Cabinet approves additional funding for student financial aid scheme

First-time students dependent on the National Student Financial Aid Scheme (NSFAS) can expect to get funding because universities’ registration process will continue as planned. 

On Wednesday, the cabinet went into a meeting to discuss how to quell the protests at higher education institutions. The meeting was held amid violent protests by University of the Witwatersrand students. Mthokozisi Ntumba, 35, was shot and killed after police fired rubber bullets outside the university. He was not a student.

Students were protesting about the uncertainties of funds after Higher Education Minister Blade Nzimande said on Monday that NSFAS is experiencing a funding shortfall, and that is why it has not confirmed funding for first-year students.

Speaking at a press briefing on Thursday after the cabinet’s decision, Nzimande said the shortfall “has delayed NSFAS in being able to communicate funding decisions to students and institutions for first-time entering students in public universities”.

He said that on Wednesday, the government had agreed “that funding should be reprioritised from the budget of the department of higher education and training to ensure that all deserving NSFAS-qualifying students are able to receive funding support for the 2021 academic year”.

Nzimande added that “further reprioritisation can only be considered as part of the medium term budget process of government”, which will take place later this year.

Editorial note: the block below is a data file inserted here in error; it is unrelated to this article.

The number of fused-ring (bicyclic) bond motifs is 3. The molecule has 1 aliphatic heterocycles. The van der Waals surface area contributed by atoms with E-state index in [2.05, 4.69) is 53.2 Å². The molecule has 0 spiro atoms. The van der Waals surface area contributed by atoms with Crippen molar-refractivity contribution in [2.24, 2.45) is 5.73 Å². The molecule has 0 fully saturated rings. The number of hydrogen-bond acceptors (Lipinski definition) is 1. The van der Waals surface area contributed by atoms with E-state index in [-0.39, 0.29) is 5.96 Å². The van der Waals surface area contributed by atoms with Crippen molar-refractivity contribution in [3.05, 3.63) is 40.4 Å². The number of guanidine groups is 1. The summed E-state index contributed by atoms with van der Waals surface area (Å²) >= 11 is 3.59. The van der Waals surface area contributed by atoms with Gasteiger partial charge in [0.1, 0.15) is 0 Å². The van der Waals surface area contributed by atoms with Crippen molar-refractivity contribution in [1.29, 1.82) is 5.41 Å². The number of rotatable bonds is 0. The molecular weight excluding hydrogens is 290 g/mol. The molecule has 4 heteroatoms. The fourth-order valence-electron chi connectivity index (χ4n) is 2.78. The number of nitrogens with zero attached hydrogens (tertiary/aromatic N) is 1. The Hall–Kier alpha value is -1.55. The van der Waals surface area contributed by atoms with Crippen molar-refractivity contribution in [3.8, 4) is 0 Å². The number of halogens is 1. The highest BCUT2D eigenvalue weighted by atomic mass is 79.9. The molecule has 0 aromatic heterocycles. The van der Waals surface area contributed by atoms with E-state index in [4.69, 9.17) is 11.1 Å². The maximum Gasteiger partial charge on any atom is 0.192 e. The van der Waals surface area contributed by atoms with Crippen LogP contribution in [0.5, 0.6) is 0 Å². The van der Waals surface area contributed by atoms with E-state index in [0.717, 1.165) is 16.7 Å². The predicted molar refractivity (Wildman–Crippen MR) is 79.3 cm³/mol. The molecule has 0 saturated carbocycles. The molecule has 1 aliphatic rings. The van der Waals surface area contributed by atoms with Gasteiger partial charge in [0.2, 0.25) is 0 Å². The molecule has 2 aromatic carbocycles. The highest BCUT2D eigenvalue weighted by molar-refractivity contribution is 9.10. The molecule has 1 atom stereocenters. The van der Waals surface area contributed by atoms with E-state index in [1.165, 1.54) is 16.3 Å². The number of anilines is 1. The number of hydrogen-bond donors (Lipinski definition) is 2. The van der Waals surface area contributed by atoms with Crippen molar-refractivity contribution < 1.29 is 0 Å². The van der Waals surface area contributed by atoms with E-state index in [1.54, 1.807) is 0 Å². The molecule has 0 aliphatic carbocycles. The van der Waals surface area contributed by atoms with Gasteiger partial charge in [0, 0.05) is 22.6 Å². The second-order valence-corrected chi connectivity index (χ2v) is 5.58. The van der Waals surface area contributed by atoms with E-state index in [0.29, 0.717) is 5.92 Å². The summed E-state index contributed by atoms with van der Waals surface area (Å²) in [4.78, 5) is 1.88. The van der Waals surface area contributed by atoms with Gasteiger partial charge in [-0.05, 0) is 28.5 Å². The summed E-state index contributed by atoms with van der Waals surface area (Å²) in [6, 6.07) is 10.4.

When asked why the cabinet waited until Wednesday to make a decision on funding relief, weeks after protests erupted, he said: “We did not start addressing the problem now. We started addressing the problem as early as towards the end of last year. 

“The reason why it has taken us to this extent, you must bear in mind that the academic year has finished late. And it was only right towards the end of the academic year that we could get the full scale of the nature and the shortfall amount. We have been monitoring this. We have been aware there is going to be a shortfall, and we have been engaging inside the government around the shortfall.” 

He did not elaborate on what measures were being taken to address the projected shortfall. 

Nzimande noted that universities had extended the registration period “to ensure that students without funding decisions would not be prevented from accessing a place that they qualify for”.

We make it make sense

If this story helped you navigate your world, subscribe to the M&G today for just R30 for the first three months

Subscribers get access to all our best journalism, subscriber-only newsletters, events and a weekly cryptic crossword.”

Eunice Stoltz
Eunice Stoltz is a general news reporter at the Mail & Guardian.

Related stories

WELCOME TO YOUR M&G

Already a subscriber? Sign in here

Advertising

Latest stories

Just transition could secure access to cleaner energy sources in...

A researcher says Africa’s huge renewable energy potential could save lives from air pollution

South African entrepreneur seeks to turn caterpillars into tasty snacks

For many people, particularly from western European backgrounds, the idea of eating insects is still riddled with fear and inhibition

No shucks given at the Knysna Oyster Festival

The world of Knysna’s shores is everyone’s oyster this week. There is something for everyone: arts; entertainment; trail running; wining and dining; and chocolate making

What is reconciliation in the South African context?

In 2021, there were 16 different understandings of the concept. At the top of the list is the understanding of reconciliation as forgiveness. This is understandable but problematic.
Advertising

press releases

Loading latest Press Releases…
×